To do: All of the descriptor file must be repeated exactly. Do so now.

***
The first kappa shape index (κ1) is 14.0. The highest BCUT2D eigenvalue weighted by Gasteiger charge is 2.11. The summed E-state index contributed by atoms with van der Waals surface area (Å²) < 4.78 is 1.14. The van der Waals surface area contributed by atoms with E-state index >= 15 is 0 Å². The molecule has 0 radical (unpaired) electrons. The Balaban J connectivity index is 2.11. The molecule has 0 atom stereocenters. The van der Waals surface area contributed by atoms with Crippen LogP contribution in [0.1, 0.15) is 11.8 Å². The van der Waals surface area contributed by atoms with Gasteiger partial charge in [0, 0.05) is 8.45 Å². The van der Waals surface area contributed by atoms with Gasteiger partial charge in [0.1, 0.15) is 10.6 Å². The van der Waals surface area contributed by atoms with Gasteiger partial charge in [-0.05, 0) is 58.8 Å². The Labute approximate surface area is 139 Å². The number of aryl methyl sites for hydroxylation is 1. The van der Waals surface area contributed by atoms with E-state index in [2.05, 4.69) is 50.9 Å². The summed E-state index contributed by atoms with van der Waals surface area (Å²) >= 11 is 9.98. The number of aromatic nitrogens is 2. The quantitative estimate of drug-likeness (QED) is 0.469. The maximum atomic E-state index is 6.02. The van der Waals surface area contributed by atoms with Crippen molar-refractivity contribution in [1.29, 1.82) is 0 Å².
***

The first kappa shape index (κ1) is 14.0. The highest BCUT2D eigenvalue weighted by Gasteiger charge is 2.11. The summed E-state index contributed by atoms with van der Waals surface area (Å²) < 4.78 is 1.14. The van der Waals surface area contributed by atoms with E-state index >= 15 is 0 Å². The molecule has 0 radical (unpaired) electrons. The Balaban J connectivity index is 2.11. The molecule has 0 atom stereocenters. The van der Waals surface area contributed by atoms with Crippen LogP contribution in [0.1, 0.15) is 11.8 Å². The van der Waals surface area contributed by atoms with Gasteiger partial charge in [0, 0.05) is 8.45 Å². The van der Waals surface area contributed by atoms with Gasteiger partial charge in [0.1, 0.15) is 10.6 Å². The van der Waals surface area contributed by atoms with Gasteiger partial charge in [-0.05, 0) is 58.8 Å². The Labute approximate surface area is 139 Å². The number of aryl methyl sites for hydroxylation is 1. The van der Waals surface area contributed by atoms with E-state index in [2.05, 4.69) is 50.9 Å². The summed E-state index contributed by atoms with van der Waals surface area (Å²) >= 11 is 9.98. The number of aromatic nitrogens is 2. The quantitative estimate of drug-likeness (QED) is 0.469. The maximum atomic E-state index is 6.02. The van der Waals surface area contributed by atoms with Crippen molar-refractivity contribution in [1.29, 1.82) is 0 Å².